Greg Cote

Greg Cote: Marlins’ deals at trade deadline won’t be a fire sale — they’ll be smart

Marlins pitcher Mat Latos, a free agent after this season, has seen his market value rise with recent strong performances, including seven well-timed shutout innings Tuesday night.
Marlins pitcher Mat Latos, a free agent after this season, has seen his market value rise with recent strong performances, including seven well-timed shutout innings Tuesday night. El Nuevo Herald

It won’t be a fire sale this time, as much as angry fans may be ready to clang that familiar bell. It won’t be a salary dump or another reach for the “reset” button. The Marlins are poised to be sellers again as the July 31 MLB trade deadline looms, but, this time, what they’ll be doing is necessary and smart.

I know, I know. Giving benefit of doubt to the Jeffrey Loria-owned Fish never comes easily – especially in the midst of a season that has seen Miami perhaps the most disappointing team in baseball. Beyond that, a franchise that has missed the playoffs 21 times in its 23-year history and is headed for a sixth straight losing record isn’t in the best position to tell fans, “Trust us on this.”

This, after all, is the club that once traded Miguel Cabrera for what amounted to a bucket of sunflower seeds and a fungo bat. The club that notoriously under-spent on player payrolls for years and had a mass salary purge as recently as 2012.

It’s different now.

Trading away starting pitchers Mat Latos and Dan Haren and reliever Steve Cishek – as the Marlins almost certainly will – makes sense on a few levels.

Yes, it’ll be a ceremonial surrender flag on the season, but that’s justified. Miami was 39-55 entering Wednesday night’s game in Arizona. Time to look ahead.

Latos, a free agent after this season, has seen his market value rise with recent strong performances, including seven well-timed shutout innings Tuesday night. He’s a power-pitcher who’ll make a great rental for some contending team, but is too injury-prone to be in Miami’s long-term plans. Latos has enough value for the Marlins to get in return a minor-league prospect with major-league potential. The timing is right.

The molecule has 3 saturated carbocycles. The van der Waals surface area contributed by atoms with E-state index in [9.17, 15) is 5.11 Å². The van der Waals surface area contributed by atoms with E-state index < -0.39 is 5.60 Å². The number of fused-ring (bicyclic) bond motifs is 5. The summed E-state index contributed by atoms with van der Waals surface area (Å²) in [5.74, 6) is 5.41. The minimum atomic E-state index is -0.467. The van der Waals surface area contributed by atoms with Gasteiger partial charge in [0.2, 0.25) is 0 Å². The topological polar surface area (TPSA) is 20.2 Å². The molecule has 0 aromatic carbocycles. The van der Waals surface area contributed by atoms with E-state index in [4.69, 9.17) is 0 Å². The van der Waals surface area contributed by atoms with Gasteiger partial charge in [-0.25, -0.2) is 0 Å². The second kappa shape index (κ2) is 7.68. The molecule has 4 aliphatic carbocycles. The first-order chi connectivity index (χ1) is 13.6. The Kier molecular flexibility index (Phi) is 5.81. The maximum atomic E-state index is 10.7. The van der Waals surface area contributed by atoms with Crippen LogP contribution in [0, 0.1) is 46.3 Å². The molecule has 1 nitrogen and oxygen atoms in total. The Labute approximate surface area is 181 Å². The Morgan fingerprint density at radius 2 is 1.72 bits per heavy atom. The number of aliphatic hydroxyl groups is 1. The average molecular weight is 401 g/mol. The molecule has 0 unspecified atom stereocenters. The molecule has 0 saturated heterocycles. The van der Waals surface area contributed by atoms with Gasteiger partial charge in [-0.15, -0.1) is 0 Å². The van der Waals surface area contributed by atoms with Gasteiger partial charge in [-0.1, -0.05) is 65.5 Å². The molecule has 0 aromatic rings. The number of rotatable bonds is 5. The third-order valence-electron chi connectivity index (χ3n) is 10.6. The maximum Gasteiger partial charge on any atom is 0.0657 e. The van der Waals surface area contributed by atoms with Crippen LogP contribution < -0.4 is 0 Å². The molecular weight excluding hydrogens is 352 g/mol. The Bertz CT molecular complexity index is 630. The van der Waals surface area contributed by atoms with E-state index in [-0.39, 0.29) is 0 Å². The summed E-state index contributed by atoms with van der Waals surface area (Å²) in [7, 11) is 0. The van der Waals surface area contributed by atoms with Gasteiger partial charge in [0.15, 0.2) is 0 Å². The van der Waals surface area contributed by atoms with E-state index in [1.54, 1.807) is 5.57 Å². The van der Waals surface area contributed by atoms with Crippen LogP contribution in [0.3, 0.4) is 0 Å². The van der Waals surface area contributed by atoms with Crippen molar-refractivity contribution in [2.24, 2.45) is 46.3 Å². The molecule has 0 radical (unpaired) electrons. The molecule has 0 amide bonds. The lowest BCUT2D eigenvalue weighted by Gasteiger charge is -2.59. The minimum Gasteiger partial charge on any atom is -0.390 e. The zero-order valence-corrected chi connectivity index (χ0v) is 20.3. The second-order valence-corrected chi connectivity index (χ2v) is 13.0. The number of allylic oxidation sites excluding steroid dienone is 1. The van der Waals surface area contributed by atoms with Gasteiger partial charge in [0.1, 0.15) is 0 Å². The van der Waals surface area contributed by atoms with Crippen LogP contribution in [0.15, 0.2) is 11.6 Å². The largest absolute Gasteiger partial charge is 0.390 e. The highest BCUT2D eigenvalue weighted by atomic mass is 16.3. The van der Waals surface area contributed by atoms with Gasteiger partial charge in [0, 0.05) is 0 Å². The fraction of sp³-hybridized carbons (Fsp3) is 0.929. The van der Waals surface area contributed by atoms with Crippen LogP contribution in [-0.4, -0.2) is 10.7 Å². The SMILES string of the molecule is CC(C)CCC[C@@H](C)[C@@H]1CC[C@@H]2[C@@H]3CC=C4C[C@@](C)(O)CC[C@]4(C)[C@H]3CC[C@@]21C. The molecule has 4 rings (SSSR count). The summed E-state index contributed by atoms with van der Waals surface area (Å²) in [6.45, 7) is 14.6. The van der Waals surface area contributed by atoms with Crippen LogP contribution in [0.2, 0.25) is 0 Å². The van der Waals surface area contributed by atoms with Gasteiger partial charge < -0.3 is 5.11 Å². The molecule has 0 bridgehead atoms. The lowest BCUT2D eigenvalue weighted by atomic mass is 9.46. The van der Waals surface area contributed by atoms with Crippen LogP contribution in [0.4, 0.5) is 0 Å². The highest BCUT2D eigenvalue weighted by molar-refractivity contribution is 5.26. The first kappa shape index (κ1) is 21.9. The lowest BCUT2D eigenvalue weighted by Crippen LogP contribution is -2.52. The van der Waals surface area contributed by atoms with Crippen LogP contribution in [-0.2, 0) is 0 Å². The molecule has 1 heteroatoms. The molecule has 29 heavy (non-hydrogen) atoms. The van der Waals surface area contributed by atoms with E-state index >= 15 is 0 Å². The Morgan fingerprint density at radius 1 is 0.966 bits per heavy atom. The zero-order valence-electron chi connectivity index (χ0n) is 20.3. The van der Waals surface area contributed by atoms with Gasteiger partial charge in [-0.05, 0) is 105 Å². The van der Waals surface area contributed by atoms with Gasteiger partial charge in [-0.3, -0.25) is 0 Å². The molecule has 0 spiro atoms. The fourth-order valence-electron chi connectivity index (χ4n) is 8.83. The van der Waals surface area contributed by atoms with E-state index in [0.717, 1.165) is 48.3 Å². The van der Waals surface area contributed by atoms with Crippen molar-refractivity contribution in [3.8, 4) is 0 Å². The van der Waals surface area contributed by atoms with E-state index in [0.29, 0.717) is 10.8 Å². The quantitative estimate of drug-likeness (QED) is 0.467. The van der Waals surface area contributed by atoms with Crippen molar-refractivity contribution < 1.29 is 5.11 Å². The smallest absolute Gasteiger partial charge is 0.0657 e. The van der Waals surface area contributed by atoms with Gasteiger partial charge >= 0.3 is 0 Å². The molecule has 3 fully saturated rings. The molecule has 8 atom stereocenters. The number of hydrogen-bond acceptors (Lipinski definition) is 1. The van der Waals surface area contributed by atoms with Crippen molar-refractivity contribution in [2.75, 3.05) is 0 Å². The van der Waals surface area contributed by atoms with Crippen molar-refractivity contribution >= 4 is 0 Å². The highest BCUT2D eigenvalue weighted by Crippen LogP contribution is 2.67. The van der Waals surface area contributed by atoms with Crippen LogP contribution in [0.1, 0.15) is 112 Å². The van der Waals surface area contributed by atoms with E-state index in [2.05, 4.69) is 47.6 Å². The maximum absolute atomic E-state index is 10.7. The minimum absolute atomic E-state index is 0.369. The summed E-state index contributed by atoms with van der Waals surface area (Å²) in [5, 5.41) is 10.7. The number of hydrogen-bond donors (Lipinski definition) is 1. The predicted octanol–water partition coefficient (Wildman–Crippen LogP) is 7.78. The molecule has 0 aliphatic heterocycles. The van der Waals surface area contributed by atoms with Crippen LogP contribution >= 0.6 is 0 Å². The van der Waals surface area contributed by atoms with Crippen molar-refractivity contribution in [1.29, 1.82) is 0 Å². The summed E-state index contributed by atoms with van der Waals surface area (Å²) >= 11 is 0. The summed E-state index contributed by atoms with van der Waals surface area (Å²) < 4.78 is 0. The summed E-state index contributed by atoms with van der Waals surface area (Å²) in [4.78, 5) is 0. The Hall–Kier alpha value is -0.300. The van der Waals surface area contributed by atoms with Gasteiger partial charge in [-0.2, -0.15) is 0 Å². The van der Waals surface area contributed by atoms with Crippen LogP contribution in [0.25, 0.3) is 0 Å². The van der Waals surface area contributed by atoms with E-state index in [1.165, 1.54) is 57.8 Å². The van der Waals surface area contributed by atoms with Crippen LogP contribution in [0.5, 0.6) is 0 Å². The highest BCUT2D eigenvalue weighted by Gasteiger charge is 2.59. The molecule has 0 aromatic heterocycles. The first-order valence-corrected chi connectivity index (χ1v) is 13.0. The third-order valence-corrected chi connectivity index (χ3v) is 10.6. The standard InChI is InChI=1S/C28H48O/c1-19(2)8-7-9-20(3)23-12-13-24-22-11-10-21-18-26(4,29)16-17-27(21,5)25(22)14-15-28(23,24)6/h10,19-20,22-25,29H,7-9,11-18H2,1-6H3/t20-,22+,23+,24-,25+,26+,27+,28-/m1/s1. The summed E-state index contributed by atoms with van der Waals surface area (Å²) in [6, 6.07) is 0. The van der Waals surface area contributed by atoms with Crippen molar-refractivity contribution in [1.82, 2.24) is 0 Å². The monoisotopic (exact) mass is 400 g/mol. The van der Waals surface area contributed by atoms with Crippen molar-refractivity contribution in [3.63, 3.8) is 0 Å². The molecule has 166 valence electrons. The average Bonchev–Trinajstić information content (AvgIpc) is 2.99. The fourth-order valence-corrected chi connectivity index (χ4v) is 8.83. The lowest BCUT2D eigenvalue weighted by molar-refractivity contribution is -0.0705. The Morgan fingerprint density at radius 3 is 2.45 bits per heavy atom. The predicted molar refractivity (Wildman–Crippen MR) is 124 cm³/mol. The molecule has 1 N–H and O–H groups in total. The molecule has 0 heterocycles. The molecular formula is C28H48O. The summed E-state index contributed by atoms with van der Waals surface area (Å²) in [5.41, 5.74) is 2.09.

Haren, also a pending free agent, has performed well enough also to have value as a rental. But he’s a late-career, West Coast-preferring player with an 85-mph fastball and wouldn’t re-sign with Miami even if it wanted him to. So get something for him now.

Cishek? The defrocked closer simply makes too much money (more than $6 million) to keep around as a bullpen spare part. Miami will be in solid shape without him, likely with flamethrower Carter Capps as a setup man for well-suited closer A.J. Ramos.

Trading Latos, Haren and Cishek also makes sense with this reality in mind:

The Marlins’ cupboard quietly has gone bare – the farm system thinned by trading away too much promising youth and by too many bad drafts.

Three of Miami’s NL East rivals – the Braves, Mets and Nationals – have the majors’ second-, fourth- and fifth-rated minor-league talent, according to an ESPN ranking out this week. And the Phillies have the No. 2-rated individual prospect.

Miami has nobody in the Top 50.

Time to restock for the long-term future.

The immediate future – contrary to this season’s record – remains promising.

The 2015 Fish have underperformed but a big part of that owes to awful luck with injuries. Consider that the four most recent Marlins All-Stars – Giancarlo Stanton, Dee Gordon, Jose Fernandez and Henderson Alvarez – all have missed significant chunks of this season. Consider that shortstop Adeiny Hechavarria is the only starting position player who has avoided injury or time on the disabled list.

Miami will retain a starting core of players that, when healthy, is solid. That’s Christian Yelich, Marcell Ozuna and Stanton left-to-right in the outfield. That’s Martin Prado, Hechevarria, Gordon and Justin Boer or Michael Morse third to first in the infield. That’s J.T. Realmuto at catcher. And that’s Capps and Ramos anchoring the bullpen.

The starting rotation is a bit more complicated.

There is the ace Fernandez ... and then what? Miami hopes as much as expects that Alvarez and Jarred Cosart can get and stay healthy. Tom Koehler has proved a solid lower-rotation guy. Justin Nicolino could be ready for a breakout year in ’16.

Clearly, the Marlins should have two equal priorities after this season ends.

One is to hire an experienced manager who will command respect in the clubhouse. Dan Jennings, a front office man, has been a pretend-manager since replacing the prematurely fired Mike Redmond, but Jennings should slip back into a suit and tie after the season and help make sure his replacement is a smart, inspired hire.

The other priority should be a major free agent signing to bolster the starting rotation. The market should be ripe. Several quality starters currently being shopped as late-year rentals figure to be available after the season. They include the Tigers’ David Price, Phillies’ Cole Hamels, Reds’ Johnny Cueto, Padres’ James Shields and White Sox’s Jeff Samardzija.

But that’s getting ahead of ourselves.

The Marlins first must do what they can to make the most of this lost season, and that starts with targeted, prudent trade-deadline selling to help restock the depleted farm.

It wouldn’t be a fire sale this time.

It’d be smart.

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